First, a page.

The Center for Advanced Lung Disease and Transplantation is leading the effort to improve outcomes in life-threatening lung diseases. Our research has contributed to recent advances in the understanding of advanced lung disease and lung transplantation including innovative medical and surgical treatments yielding improved quality-of-life and survival for patients. These achievements have been most notable in the areas of emphysema, idiopathic pulmonary fibrosis, pulmonary arterial hypertension, and cystic fibrosis, both before and after lung transplantation.
The center is currently investigating new methods of assessing patients with advanced lung disease in order to improve prioritization of lung transplant candidates. We are an investigational site for studies of new medical therapies for idiopathic pulmonary fibrosis. Investigators at our medical center participated in the National Emphysema Treatment Trial and our physicians are currently performing lung volume reduction surgery for patients with emphysema.
The center is also conducting several studies in collaboration with academic medical centers throughout the country. These include studying genetic factors in lung donors and recipients that may determine the clinical course after transplantation. We are investigating the determinants of good outcomes in the early post-transplant period, so that peri-operative outcomes may be optimized. We are currently planning studies using measurements of gene expression in peripheral blood to diagnose acute lung rejection without invasive procedures. Studies of new post-transplant immunosuppression regimens are ongoing.
Our center is committed to improving the care of patients with lung disease before and after lung transplantation. Through research efforts such as these, we will continue to improve the outlook of patients with advanced lung disease.
Ex Vivo Lung Perfusion
The multi-center NOVEL Lung Trial (Normothermic Ex-Vivo Lung Perfusion as an Assessment of Extended/Marginal Donor Lungs) is under the direction of Principal Investigator Frank D'Ovidio, MD, PhD, Director, Ex-Vivo Lung Perfusion Program and Associate Surgical Director, Center for Advanced Lung Disease and Transplantation. The trial is a study to evaluate the 30-day mortality of patients undergoing lung transplant with lungs from marginal or extended donors treated with ex vivo (outside of the body) lung perfusion versus those undergoing lung transplant with lungs considered transplant suitable.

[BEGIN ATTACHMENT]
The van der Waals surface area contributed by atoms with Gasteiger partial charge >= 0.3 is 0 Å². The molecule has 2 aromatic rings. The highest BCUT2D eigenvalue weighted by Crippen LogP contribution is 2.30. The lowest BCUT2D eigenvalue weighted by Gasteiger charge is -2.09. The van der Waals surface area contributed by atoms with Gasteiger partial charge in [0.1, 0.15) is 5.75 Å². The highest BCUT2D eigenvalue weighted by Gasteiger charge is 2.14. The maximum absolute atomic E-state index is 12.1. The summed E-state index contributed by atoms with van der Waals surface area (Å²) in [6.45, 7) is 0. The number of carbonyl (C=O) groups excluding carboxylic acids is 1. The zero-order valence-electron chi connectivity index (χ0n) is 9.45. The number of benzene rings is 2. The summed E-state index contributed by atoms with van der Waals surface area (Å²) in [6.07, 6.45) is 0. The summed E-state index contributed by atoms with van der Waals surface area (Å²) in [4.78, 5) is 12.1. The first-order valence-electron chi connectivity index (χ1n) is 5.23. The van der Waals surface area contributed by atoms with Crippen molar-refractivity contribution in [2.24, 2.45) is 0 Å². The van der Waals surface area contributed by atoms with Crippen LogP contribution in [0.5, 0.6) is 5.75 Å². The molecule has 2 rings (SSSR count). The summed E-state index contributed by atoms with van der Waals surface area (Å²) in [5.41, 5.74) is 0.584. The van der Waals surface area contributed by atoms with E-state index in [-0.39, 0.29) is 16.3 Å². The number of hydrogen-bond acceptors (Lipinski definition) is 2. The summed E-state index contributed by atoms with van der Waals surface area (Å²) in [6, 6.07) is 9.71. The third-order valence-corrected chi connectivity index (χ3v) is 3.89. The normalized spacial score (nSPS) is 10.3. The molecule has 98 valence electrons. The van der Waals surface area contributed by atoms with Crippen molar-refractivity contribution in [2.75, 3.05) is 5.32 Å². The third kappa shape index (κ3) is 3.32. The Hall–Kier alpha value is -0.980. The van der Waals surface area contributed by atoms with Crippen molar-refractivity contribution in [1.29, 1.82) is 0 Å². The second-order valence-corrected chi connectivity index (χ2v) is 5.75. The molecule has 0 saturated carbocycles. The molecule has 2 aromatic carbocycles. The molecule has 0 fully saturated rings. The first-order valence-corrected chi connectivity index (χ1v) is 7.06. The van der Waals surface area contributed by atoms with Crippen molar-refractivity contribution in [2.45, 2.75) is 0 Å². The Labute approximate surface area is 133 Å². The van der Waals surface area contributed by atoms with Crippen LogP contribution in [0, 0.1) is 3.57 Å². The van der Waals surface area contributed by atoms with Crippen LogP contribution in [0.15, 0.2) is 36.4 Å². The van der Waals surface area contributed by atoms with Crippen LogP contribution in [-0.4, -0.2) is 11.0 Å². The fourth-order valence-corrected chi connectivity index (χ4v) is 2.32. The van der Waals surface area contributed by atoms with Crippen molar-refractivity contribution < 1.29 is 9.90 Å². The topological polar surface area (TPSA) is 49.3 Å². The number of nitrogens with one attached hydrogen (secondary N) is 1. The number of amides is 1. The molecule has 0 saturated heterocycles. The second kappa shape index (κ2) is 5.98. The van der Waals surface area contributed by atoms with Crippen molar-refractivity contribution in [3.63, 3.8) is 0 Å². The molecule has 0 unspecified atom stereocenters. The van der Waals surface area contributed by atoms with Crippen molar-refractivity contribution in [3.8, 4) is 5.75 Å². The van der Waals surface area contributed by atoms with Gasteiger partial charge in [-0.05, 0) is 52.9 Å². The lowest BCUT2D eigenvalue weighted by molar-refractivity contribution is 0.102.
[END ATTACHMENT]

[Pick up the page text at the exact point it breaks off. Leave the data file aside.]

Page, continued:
The NOVEL study is using the ex vivo lung perfusion technique to improve donor lung assessment before transplant, and thereby safely increase the number of available lungs for transplant. If the lungs demonstrate a favorable ex vivo evaluation, the lungs will be transplanted into a patient.
NYP/Columbia researchers have recently discovered the role played by a pair of protein receptors in the immune system's ability to develop tolerance to a new organ. Their work is part of an ongoing investigation into why and how transplanted organs are rejected by the body so that new and improved methods for protecting a transplanted lung can evolve.
New immunological surveillance techniques are now being developed at NYP/Columbia to enable the diagnosis of more subtle forms of rejection earlier than ever before, which ultimately could improve a lung transplant patient's quality and length of life. The researchers are also investigating methods for preserving donor lungs for a longer period of time before they must be transplanted into the recipient. Additionally, lung transplant program clinical investigators are focusing on identifying specific factors in patients that may help determine the optimal timing of transplantation.